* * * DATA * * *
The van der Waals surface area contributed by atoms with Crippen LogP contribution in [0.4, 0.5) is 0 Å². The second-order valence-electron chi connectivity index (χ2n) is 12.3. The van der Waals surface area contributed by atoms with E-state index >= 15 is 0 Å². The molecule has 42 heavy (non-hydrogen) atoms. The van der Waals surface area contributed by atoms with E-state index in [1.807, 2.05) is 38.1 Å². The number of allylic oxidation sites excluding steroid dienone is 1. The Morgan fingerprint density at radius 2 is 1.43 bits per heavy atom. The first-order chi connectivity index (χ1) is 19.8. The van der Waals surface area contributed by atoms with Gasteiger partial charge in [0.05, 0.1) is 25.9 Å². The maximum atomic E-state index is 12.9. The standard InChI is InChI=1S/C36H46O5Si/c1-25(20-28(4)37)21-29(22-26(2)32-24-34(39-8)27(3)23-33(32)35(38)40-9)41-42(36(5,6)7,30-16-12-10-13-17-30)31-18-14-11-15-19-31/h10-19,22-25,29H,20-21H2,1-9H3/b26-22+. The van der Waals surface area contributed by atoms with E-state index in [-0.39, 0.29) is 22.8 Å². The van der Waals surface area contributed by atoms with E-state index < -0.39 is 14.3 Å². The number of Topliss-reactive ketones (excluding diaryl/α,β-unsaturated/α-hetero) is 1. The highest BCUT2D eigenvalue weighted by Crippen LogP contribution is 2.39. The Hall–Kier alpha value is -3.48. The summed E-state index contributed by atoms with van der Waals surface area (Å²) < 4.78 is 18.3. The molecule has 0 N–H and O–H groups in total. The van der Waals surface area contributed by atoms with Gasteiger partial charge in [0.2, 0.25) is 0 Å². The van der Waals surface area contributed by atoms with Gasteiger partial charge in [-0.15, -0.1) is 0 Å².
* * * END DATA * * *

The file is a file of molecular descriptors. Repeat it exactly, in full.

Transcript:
The van der Waals surface area contributed by atoms with Crippen LogP contribution in [0.4, 0.5) is 0 Å². The second-order valence-electron chi connectivity index (χ2n) is 12.3. The van der Waals surface area contributed by atoms with E-state index >= 15 is 0 Å². The molecule has 42 heavy (non-hydrogen) atoms. The van der Waals surface area contributed by atoms with E-state index in [1.807, 2.05) is 38.1 Å². The number of allylic oxidation sites excluding steroid dienone is 1. The Morgan fingerprint density at radius 2 is 1.43 bits per heavy atom. The first-order chi connectivity index (χ1) is 19.8. The van der Waals surface area contributed by atoms with Gasteiger partial charge in [0.05, 0.1) is 25.9 Å². The maximum atomic E-state index is 12.9. The standard InChI is InChI=1S/C36H46O5Si/c1-25(20-28(4)37)21-29(22-26(2)32-24-34(39-8)27(3)23-33(32)35(38)40-9)41-42(36(5,6)7,30-16-12-10-13-17-30)31-18-14-11-15-19-31/h10-19,22-25,29H,20-21H2,1-9H3/b26-22+. The van der Waals surface area contributed by atoms with E-state index in [-0.39, 0.29) is 22.8 Å². The van der Waals surface area contributed by atoms with E-state index < -0.39 is 14.3 Å². The number of Topliss-reactive ketones (excluding diaryl/α,β-unsaturated/α-hetero) is 1. The highest BCUT2D eigenvalue weighted by Crippen LogP contribution is 2.39. The Hall–Kier alpha value is -3.48. The summed E-state index contributed by atoms with van der Waals surface area (Å²) < 4.78 is 18.3. The molecule has 0 N–H and O–H groups in total. The van der Waals surface area contributed by atoms with Gasteiger partial charge in [0.2, 0.25) is 0 Å². The van der Waals surface area contributed by atoms with Gasteiger partial charge in [-0.15, -0.1) is 0 Å².